Three Great Fall Hikes In The Smokies

It finally feels like fall around here! Folks in the Smokies are getting a charge out of waking up to a chilly morning and then heading out to make the most of a crisp, sunny autumn day. If you’re going to be staying in one of our Tennessee cabin rentals in the next few weeks and are still planning your activities, you should know that days like this are made for hiking in Great Smoky Mountains National Park.

This week, we’re passing along a few ideas for great fall hikes in the Smokies. Honestly, any destination you choose is probably going to be a great experience, but with the recommendations below, you can maximize the sightseeing opportunities as the peak colors creep down into the lower elevations and valleys.

Alum Cave Trail

This is a tried-and-true hike in the Smokies, because it has a little bit of everything – easy going in the lower elevations, challenges toward the top, beautiful vistas, interesting geological formations and, if you go all the way to the top, you reach the peak of Mt. LeConte. At nearly 5,000 feet in elevation, this is one of the higher hikes in the Smokies, and from the summit of LeConte, you can enjoy sweeping views from Little Duck Hawk ridge in the west to Myrtle Point to the northeast. If you choose to stop at the Alum Cave bluff and head back down, your round-trip hike is only five miles. If you choose to go all the way to the top of LeConte and back, it’s closer to 11. Give yourself a full day to do the entire mountain trek.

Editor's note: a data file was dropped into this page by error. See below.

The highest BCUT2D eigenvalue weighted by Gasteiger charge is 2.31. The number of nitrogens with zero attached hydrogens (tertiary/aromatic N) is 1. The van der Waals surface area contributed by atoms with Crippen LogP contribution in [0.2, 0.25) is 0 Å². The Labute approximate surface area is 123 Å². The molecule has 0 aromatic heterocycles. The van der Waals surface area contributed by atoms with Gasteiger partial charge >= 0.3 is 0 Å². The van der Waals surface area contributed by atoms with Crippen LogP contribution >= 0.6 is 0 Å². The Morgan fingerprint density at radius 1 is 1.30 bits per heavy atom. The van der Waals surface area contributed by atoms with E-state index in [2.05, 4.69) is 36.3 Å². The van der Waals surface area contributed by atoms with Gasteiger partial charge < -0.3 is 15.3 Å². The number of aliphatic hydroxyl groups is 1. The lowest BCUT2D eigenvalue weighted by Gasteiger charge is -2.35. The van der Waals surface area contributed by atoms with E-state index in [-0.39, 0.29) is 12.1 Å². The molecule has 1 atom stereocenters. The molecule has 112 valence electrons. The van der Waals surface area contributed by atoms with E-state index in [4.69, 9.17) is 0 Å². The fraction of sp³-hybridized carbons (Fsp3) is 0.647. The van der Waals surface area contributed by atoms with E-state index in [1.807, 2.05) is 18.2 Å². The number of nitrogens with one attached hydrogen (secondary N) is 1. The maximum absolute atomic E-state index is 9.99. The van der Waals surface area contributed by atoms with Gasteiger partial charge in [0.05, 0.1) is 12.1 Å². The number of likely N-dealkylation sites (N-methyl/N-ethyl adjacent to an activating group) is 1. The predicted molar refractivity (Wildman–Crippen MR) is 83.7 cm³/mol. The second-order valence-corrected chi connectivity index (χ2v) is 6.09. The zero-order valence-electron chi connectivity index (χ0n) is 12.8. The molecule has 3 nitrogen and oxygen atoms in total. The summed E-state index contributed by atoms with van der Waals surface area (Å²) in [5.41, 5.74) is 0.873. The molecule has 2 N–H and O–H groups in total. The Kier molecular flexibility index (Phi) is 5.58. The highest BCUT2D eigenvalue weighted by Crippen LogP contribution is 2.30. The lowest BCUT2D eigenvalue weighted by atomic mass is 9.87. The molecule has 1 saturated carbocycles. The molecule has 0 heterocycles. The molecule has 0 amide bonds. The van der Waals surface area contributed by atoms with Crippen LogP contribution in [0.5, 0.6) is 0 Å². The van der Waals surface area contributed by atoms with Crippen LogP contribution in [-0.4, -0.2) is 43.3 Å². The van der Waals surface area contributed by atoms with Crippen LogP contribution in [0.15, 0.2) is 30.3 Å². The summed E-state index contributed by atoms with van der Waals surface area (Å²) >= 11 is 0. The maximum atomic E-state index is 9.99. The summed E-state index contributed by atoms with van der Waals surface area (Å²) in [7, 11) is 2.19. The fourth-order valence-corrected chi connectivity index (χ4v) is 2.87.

Appalachian Trail

No, we’re not suggesting you take on the whole trail (it usually takes about six months to do that), but you can enjoy one scenic stretch of it that runs near the crest of the Smokies. This moderate hike starts near Clingmans Dome and covers about seven and a half miles of the AT. It all depends on how much of the trail you want to cover in one session. But if you hit it at the right time, you’ll be rewarded with a canvass of color covering both peaks and valleys. Note, however, that the Clingmans Dome observation tower is temporarily closed for renovations.

Baskins Creek Falls

This hike is easily accessible from downtown Gatlinburg. You drive to the Roaring Fork Motor Nature Trail and look for the signs to Baskins Creek Falls. Once you’re at the trailhead, relax and enjoy an easy three-mile round-trip excursion along the creek, which is decked out in a canopy of fall foliage and accented by a two-tier, 40-foot waterfall. One of the advantages of this trail is that you don’t have to commit to an extended drive into the national park. You can get to the entrance to RFMNT by taking Historic Nature Trail (formerly Airport Rd.) from downtown Gatlinburg and out past the Park Vista Hotel. From there, it’s just a matter of following the signage.  Enjoy!

New International Show Lands In Pigeon Forge

Many of you regular visitors to the Great Smoky Mountains may remember a popular music-theater show called Cirque de Chine, which ran for several years at the former Governor’s Palace Theater in Sevierville. That show helped introduce East Tennessee visitors to the amazing world of Chinese acrobatics, leaving audiences spellbound and astounded performance after performance.

That particular troupe has been gone for a little while now, but one new theater show in Pigeon Forge is excited to welcome a new company of Chinese acrobats to the Smokies. Acrobats of China will be making its debut at its new home at 2135 Parkway, beginning November 1. Fresh off its latest world tour, Acrobats of China showcases an amazing cast of daring acrobats known for their colorful costumes, daring feats and breathtaking renditions of classic Chinese dance and human performance art.